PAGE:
Friday, 4 May 2018

HOW SHOULD A PERSON BE? by Sheila Heti

I'm staggered that this book not only got published, but has been highly praised.  It's basically stream of consciousness chat from some millenial.  What I have deduced is that New York publishing must be full of people who are too old to be millenials and are worried that they may appear irrelevant.  Thus, they don't want to come out and say, this millenial has no clothes.

 But I'll go ahead and say it, because I definitely think this young emperor is most certainly super naked.  I get the idea of trying to be super close to the real by actually just writing down what you really said, but damn, what if what you actually said was dull or embarrassingly self-indulgent?

Perhaps actually the self-indulgence is actually what bothered me most.  I'm not usually acutely aware of my status as a developing world immigrant, but this book made me feel it.  I genuinely can't imagine feeling that problems this minor deserve to be written up.  It's a scale of entitlement to happiness that I am both annoyed by and envious of.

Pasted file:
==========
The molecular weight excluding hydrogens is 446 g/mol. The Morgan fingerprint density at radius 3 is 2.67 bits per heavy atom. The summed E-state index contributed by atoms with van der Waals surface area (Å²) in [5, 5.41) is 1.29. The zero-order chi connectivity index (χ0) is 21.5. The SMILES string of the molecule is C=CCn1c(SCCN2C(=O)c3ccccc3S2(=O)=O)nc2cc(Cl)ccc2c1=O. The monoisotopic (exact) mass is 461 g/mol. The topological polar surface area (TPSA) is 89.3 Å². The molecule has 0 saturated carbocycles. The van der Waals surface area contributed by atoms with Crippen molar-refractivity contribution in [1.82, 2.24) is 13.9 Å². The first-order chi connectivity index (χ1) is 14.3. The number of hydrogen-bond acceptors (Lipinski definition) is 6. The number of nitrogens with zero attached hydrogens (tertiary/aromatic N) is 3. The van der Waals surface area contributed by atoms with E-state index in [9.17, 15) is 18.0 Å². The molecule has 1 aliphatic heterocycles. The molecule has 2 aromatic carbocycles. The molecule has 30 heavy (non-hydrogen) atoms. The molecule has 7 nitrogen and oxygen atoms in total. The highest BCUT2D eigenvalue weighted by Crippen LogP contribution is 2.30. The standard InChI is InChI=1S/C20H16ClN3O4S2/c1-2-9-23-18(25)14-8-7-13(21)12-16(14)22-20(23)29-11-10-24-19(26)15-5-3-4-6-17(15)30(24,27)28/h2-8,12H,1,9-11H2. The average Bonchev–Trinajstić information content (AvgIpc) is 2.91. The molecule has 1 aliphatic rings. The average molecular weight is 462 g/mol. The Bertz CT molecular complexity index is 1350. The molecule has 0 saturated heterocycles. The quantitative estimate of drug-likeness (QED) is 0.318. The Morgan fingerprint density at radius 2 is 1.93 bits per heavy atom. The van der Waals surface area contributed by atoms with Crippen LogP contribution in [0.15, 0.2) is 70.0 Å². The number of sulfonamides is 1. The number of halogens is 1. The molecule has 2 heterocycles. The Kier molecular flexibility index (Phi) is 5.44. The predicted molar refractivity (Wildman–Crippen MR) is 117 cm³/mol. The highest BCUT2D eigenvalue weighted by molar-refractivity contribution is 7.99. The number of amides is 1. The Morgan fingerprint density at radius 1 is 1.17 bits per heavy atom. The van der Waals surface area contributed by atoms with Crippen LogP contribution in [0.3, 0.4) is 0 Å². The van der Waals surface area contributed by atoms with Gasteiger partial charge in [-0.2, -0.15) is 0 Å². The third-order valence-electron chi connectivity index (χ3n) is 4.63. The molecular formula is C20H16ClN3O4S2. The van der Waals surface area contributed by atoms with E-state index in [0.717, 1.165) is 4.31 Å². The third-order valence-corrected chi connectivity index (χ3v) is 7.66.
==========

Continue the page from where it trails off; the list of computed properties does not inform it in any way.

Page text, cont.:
Less you think I am exaggerating, let me tell you that one of the most important conflicts of this book is when one girl buys the same dress as another girl.

Let's end with possibly the only good paragraph in the book.  Well, I don't know about good.  At least horrifying:
We are all specks of dirt, all on this earth at the same time.  I look at all the people who are alive today and think, These are my contemporaries.  These are my fucking contemporaries!  We live in an age of some really great blow-job artists.  Every era has its art form.  The nineteenth century, I know, was tops for the novel.  I just do what I an not to gag too much.  I know boyfriends get really excited when they can touch the soft flesh at the back of your throat.  At these times, I just try to breathe through my nose and not throw up on their cock.  I did vomit a little the other day, but I kept right on sucking.  

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